Capacitance–voltage profiling (or C–V profiling, sometimes CV profiling) is a technique for characterizing semiconductor materials and devices. The applied voltage is varied, and the capacitance is measured and plotted as a function of voltage. The technique uses a metal–semiconductor junction (Schottky barrier) or a p–n junction or a MOSFET to create a depletion region, a region which is empty of conducting electrons and holes, but may contain ionized donors and electrically active defects or traps. The depletion region with its ionized charges inside behaves like a capacitor. By varying the voltage applied to the junction it is possible to vary the depletion width. The dependence of the depletion width upon the applied voltage provides information on the semiconductor's internal characteristics, such as its doping profile and electrically active defect densities., Measurements may be done at DC, or using both DC and a small-signal AC signal (the conductance method , ), or using a large-signal transient voltage.
Many researchers use capacitance–voltage (C–V) testing to determine semiconductor parameters, particularly in MOSCAP and MOSFET structures. However, C–V measurements are also widely used to characterize other types of semiconductor devices and technologies, including bipolar junction transistors, JFETs, III–V compound devices, photovoltaic cells, MEMS devices, organic thin-film transistor (TFT) displays, photodiodes, and carbon nanotubes (CNTs).
These measurements’ fundamental nature makes them applicable to a wide range of research tasks and disciplines. For example, researchers use them in university and semiconductor manufacturers’ labs to evaluate new processes, materials, devices, and circuits. These measurements are extremely valuable to product and yield enhancement engineers who are responsible for improving processes and device performance. Reliability engineers also use these measurements to qualify the suppliers of the materials they use, to monitor process parameters, and to analyze failure mechanisms.
A multitude of semiconductor device and material parameters can be derived from C–V measurements with appropriate methodologies, instrumentation, and software. This information is used throughout the semiconductor production chain, and begins with evaluating epitaxially grown crystals, including parameters such as average doping concentration, doping profiles, and carrier lifetimes.
C–V measurements can reveal oxide thickness, oxide charges, contamination from mobile ions, and interface trap density in wafer processes. A C–V profile as generated on nanoHUB for bulk MOSFET with different oxide thicknesses. Notice that the red curve indicates low frequency whereas the blue curve illustrates the high-frequency C–V profile. Pay particular attention to the shift in threshold voltage with different oxide thicknesses.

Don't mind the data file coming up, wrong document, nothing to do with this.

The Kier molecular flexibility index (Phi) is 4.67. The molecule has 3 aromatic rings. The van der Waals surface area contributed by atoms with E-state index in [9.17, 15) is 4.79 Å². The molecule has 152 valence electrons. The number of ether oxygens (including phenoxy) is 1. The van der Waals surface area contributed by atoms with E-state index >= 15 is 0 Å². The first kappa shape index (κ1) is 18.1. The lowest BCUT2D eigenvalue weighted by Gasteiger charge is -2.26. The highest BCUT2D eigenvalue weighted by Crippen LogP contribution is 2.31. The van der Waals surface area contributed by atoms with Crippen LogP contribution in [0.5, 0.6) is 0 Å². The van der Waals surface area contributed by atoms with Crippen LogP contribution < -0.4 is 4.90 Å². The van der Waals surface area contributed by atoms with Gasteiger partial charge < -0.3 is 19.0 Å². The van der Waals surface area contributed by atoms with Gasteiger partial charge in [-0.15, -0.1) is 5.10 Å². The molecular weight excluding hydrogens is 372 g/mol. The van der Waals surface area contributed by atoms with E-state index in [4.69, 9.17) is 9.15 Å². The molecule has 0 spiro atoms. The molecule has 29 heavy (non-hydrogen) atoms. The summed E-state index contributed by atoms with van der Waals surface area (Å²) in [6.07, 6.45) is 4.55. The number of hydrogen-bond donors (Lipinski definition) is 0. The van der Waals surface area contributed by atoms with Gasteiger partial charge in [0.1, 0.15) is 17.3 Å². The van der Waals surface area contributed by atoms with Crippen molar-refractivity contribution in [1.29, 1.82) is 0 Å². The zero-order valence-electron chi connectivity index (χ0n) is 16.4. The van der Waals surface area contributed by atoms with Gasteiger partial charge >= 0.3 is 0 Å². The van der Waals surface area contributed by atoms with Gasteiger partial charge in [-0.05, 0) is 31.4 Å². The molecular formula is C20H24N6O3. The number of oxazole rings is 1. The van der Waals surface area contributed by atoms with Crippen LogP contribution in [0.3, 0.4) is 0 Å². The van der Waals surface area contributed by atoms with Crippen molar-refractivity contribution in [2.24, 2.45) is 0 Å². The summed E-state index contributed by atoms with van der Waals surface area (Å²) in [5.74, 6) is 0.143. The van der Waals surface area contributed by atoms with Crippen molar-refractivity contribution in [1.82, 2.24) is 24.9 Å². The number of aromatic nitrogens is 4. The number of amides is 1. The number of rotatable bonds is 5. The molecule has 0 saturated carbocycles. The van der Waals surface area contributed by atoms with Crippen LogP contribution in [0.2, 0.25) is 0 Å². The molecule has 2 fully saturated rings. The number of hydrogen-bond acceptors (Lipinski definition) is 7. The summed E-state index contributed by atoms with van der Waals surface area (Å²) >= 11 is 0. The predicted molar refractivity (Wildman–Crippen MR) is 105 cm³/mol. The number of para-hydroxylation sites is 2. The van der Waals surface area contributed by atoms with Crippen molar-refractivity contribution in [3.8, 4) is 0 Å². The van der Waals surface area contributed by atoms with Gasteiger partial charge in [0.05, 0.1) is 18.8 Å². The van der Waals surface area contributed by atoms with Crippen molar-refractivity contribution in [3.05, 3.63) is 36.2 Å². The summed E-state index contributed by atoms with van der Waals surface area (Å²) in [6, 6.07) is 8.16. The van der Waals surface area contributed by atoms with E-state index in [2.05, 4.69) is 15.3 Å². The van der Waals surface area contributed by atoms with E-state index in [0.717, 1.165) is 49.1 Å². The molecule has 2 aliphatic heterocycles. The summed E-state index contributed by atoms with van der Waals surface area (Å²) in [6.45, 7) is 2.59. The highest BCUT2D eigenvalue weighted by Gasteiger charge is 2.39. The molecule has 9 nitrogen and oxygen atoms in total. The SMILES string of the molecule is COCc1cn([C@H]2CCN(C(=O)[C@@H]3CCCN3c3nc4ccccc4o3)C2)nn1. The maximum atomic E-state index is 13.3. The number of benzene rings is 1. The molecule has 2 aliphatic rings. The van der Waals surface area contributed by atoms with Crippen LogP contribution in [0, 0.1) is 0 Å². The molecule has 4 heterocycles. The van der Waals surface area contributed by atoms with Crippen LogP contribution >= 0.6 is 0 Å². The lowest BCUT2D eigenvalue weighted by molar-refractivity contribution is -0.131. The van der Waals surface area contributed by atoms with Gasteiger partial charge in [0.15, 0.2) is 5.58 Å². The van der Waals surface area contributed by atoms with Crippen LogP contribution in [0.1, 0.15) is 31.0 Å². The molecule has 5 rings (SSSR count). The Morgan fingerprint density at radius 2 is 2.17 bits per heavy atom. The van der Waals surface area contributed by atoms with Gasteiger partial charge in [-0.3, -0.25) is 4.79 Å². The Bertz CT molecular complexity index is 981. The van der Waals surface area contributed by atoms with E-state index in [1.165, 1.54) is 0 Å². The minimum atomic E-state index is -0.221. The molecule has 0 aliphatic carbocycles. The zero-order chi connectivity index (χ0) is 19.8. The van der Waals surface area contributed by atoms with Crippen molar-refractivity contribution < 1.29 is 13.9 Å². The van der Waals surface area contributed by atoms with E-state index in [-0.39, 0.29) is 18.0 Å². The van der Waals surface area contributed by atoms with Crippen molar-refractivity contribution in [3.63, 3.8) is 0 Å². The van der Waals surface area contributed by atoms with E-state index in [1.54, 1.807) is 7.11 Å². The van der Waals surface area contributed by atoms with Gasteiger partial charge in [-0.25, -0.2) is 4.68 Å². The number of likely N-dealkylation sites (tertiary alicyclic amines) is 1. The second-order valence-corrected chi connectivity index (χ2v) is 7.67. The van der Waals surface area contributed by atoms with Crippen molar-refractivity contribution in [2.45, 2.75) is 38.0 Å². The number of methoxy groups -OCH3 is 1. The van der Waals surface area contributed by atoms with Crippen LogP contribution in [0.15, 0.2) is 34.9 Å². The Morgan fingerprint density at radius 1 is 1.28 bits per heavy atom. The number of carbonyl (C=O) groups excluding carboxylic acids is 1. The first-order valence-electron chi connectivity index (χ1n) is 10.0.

These measurements continue to be important after other process steps have been performed, including lithography, etching, cleaning, dielectric and polysilicon depositions, and metallization, among others. Once devices have been fully fabricated, C–V profiling is often used to characterize threshold voltages and other parameters during reliability and basic device testing and to model device performance.
C–V measurements are done by using capacitance–voltage meters of Electronic Instrumentation. They are used to analyze the doping profiles of semiconductor devices by the obtained C–V graphs.
C–V characteristics metal-oxide-semiconductor structure
An n-channel MOSFET's operation can be divided into three regions, shown below and corresponding to the right figure.
When a small voltage is applied to the metal, the valence band edge is driven far from the Fermi level, and holes from the body are driven away from the gate, resulting in a low carrier density, so the capacitance is low (the valley in the middle of the figure to the right).
At larger gate bias still, near the semiconductor surface the conduction band edge is brought close to the Fermi level, populating the surface with electrons in an inversion layer or n-channel at the interface between the semiconductor and the oxide. This results in a capacitance increase, as shown in the right part of right figure.
When a negative gate-source voltage (positive source-gate) is applied, it creates a p-channel at the surface of the n region, analogous to the n-channel case, but with opposite polarities of charges and voltages. The increase in hole density corresponds to increase in capacitance, shown in the left part of right figure.
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- MOScap simulator on nanoHUB.org enables users to compute C-V characteristics for different doping profiles, materials, and temperatures.